ASIC’s Warren Day says the prospects of arresting cyber criminals are almost non-existent. (ABC News: Chris Sonesson)
“That’s cold, that’s really cold news to a victim, and the best thing we can say is, ‘you’ve been scammed’. But the good news is, by you telling us, you’ve prevented other people from losing a lot of money as well.
“I fully acknowledge that’s really cold comfort to the person who may have lost tens to, in some cases, hundreds of thousands of dollars.
“But the reality is, these people have disappeared, they were never here in Australia, they’re not even in the countries they say they operate in.”
Australia seen as an easy target
The former head of the Australian Crime Commission, David Lacey, has seen first-hand the impact of investment fraud after he started IDCare, a charity that supports victims of identity fraud.
He has seen calls about investment fraud to his service quadruple in the past 12 months.
“Often for a lot of people they are life-changing events,” Mr Lacey said.
“They’re going to have to make decisions like, do they sell their house, are they applying for welfare, are they going to work to a later age — that’s the human toll a lot of these things have.”
David Lacey was the former executive director of the Australian Crime Commission. (ABC News: Chris Gillette)
Mr Lacey said Australia tended to be “a bit slow off the mark” promoting awareness of scams that crossed jurisdictions and may already have been reported by overseas financial regulatory authorities.
But he said there also needed to be a focus on deterrence.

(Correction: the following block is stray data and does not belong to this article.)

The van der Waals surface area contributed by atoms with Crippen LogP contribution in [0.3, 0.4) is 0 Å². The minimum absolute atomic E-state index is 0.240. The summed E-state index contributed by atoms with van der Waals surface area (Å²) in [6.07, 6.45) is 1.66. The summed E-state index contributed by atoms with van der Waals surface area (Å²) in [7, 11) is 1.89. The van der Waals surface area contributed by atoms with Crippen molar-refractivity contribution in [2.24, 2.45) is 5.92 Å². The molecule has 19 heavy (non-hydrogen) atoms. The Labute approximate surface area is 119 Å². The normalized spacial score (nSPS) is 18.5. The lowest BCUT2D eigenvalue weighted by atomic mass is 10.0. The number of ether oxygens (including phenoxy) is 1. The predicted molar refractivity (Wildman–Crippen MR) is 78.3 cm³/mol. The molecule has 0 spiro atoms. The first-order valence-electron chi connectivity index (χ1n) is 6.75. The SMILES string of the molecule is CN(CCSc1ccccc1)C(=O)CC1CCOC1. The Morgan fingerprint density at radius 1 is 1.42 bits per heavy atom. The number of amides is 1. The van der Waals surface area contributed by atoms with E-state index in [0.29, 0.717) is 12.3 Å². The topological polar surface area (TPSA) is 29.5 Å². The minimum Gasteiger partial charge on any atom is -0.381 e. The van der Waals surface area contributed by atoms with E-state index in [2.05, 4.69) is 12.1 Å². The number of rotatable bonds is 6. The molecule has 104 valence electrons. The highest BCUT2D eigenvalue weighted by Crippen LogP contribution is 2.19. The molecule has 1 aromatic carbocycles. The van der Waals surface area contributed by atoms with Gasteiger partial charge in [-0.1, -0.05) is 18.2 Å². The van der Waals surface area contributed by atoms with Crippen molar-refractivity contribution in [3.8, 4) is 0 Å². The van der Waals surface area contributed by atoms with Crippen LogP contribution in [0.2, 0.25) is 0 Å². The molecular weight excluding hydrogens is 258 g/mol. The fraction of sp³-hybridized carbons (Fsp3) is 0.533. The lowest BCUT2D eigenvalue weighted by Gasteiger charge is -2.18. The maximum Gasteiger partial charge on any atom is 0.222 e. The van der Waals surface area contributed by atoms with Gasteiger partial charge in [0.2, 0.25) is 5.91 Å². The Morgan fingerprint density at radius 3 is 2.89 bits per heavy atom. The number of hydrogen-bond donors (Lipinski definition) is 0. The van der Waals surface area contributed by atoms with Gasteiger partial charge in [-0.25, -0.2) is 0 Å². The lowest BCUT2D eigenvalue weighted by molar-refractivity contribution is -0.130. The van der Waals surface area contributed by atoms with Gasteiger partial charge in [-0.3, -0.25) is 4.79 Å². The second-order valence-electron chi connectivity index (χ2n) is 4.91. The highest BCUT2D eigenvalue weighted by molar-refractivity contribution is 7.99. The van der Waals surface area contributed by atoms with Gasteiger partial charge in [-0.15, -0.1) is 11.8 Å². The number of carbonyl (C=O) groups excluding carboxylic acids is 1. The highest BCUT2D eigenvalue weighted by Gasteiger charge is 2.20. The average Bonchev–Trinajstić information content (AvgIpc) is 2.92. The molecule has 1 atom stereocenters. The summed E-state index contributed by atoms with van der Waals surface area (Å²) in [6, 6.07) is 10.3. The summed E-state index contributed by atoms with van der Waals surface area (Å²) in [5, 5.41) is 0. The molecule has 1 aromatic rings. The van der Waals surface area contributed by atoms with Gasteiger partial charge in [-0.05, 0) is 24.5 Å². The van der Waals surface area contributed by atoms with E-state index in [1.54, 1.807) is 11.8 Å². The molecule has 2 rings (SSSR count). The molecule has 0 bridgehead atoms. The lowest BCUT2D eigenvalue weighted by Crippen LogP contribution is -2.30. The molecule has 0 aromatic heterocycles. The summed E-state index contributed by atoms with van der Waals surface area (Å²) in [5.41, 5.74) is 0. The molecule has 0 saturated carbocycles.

“What we haven’t seen is perhaps the deterrence and the intervention that we would like to see, to send a message — a very clear message — to criminals offshore that Australia is no longer an easy target,” he said.
“At the moment, we think there’s a bit of a gap.”
Trying to track the scammers
Australian authorities were notified about HybridReserve, but the information seemingly failed to filter back to Jane’s bank — the Commonwealth Bank — or even ASIC.
The Australian Competition and Consumer Commission (ACCC) said it received 25 reports about HybridReserve last year, and first notified ASIC on January 1 — but it only publicly listed HybridReserve as an entity you should not deal with on November 25.
This is despite details about HybridReserve being listed on the International Organisation of Securities Commissions (IOSCO) investor alerts portal on March 4, at least a month before Jane made her first major transfer.
Belgian financial authorities flagged it even earlier, in February.
Australia is seen as an easy target for cyber fraudsters. (Reuters: Kacper Pempel/Illustration)
Mr Day said ASIC was working with the ACCC to better streamline how they exchanged information.
He also said ASIC did not automatically list scams from IOSCO on its blacklist, but it was in the process of reviewing that policy.
“There are so many scams operating at any one time, we would flood our own blacklist,” Mr Day said.
“Our experience at ASIC has been that often the scams that are being perpetrated against a citizen in Belgium, or Spain, or Portugal, or the UK, don’t necessarily mean that they’re being perpetrated on people in Australia.
“That obviously now is changing, the behaviour is changing, and we are reviewing our practices in that space.”
No red flags were raised for Jane
HybridReserve instructed Jane to transfer her money into two Australian accounts set up in the names of shell companies.